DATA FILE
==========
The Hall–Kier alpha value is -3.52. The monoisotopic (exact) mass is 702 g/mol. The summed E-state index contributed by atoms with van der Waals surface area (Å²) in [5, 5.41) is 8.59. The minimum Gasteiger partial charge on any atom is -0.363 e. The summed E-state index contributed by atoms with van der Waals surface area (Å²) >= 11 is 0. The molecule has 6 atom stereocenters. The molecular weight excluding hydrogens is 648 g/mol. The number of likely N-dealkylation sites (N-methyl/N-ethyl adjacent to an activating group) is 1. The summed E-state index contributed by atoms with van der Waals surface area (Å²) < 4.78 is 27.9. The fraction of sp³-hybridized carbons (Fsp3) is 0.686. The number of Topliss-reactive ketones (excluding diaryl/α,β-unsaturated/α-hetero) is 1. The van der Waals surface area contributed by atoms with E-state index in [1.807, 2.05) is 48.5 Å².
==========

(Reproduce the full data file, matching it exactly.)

The Hall–Kier alpha value is -3.52. The monoisotopic (exact) mass is 702 g/mol. The summed E-state index contributed by atoms with van der Waals surface area (Å²) in [5, 5.41) is 8.59. The minimum Gasteiger partial charge on any atom is -0.363 e. The summed E-state index contributed by atoms with van der Waals surface area (Å²) >= 11 is 0. The molecule has 6 atom stereocenters. The molecular weight excluding hydrogens is 648 g/mol. The number of likely N-dealkylation sites (N-methyl/N-ethyl adjacent to an activating group) is 1. The summed E-state index contributed by atoms with van der Waals surface area (Å²) < 4.78 is 27.9. The fraction of sp³-hybridized carbons (Fsp3) is 0.686. The number of Topliss-reactive ketones (excluding diaryl/α,β-unsaturated/α-hetero) is 1. The van der Waals surface area contributed by atoms with E-state index in [1.807, 2.05) is 48.5 Å².